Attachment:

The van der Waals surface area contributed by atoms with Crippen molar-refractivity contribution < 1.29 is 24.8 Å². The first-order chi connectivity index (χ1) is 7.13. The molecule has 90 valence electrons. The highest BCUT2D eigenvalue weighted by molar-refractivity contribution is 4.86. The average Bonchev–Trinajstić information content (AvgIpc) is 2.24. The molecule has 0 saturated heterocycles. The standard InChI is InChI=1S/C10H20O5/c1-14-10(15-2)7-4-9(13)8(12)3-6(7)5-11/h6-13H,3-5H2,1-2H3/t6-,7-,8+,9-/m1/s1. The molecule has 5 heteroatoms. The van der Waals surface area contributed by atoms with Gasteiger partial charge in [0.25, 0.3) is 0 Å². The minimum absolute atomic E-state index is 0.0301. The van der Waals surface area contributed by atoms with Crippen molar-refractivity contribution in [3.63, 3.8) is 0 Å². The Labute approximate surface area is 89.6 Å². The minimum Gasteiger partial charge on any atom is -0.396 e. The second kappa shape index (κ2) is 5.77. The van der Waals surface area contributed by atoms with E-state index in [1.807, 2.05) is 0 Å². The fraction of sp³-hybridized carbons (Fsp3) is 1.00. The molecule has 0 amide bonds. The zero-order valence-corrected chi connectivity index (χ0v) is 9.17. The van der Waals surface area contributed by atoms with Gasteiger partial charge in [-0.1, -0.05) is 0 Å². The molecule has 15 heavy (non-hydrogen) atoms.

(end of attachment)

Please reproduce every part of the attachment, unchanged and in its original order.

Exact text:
The van der Waals surface area contributed by atoms with Crippen molar-refractivity contribution < 1.29 is 24.8 Å². The first-order chi connectivity index (χ1) is 7.13. The molecule has 90 valence electrons. The highest BCUT2D eigenvalue weighted by molar-refractivity contribution is 4.86. The average Bonchev–Trinajstić information content (AvgIpc) is 2.24. The molecule has 0 saturated heterocycles. The standard InChI is InChI=1S/C10H20O5/c1-14-10(15-2)7-4-9(13)8(12)3-6(7)5-11/h6-13H,3-5H2,1-2H3/t6-,7-,8+,9-/m1/s1. The molecule has 5 heteroatoms. The van der Waals surface area contributed by atoms with Gasteiger partial charge in [0.25, 0.3) is 0 Å². The minimum absolute atomic E-state index is 0.0301. The van der Waals surface area contributed by atoms with Crippen molar-refractivity contribution in [3.63, 3.8) is 0 Å². The Labute approximate surface area is 89.6 Å². The minimum Gasteiger partial charge on any atom is -0.396 e. The second kappa shape index (κ2) is 5.77. The van der Waals surface area contributed by atoms with E-state index in [1.807, 2.05) is 0 Å². The fraction of sp³-hybridized carbons (Fsp3) is 1.00. The molecule has 0 amide bonds. The zero-order valence-corrected chi connectivity index (χ0v) is 9.17. The van der Waals surface area contributed by atoms with Gasteiger partial charge in [-0.1, -0.05) is 0 Å². The molecule has 15 heavy (non-hydrogen) atoms.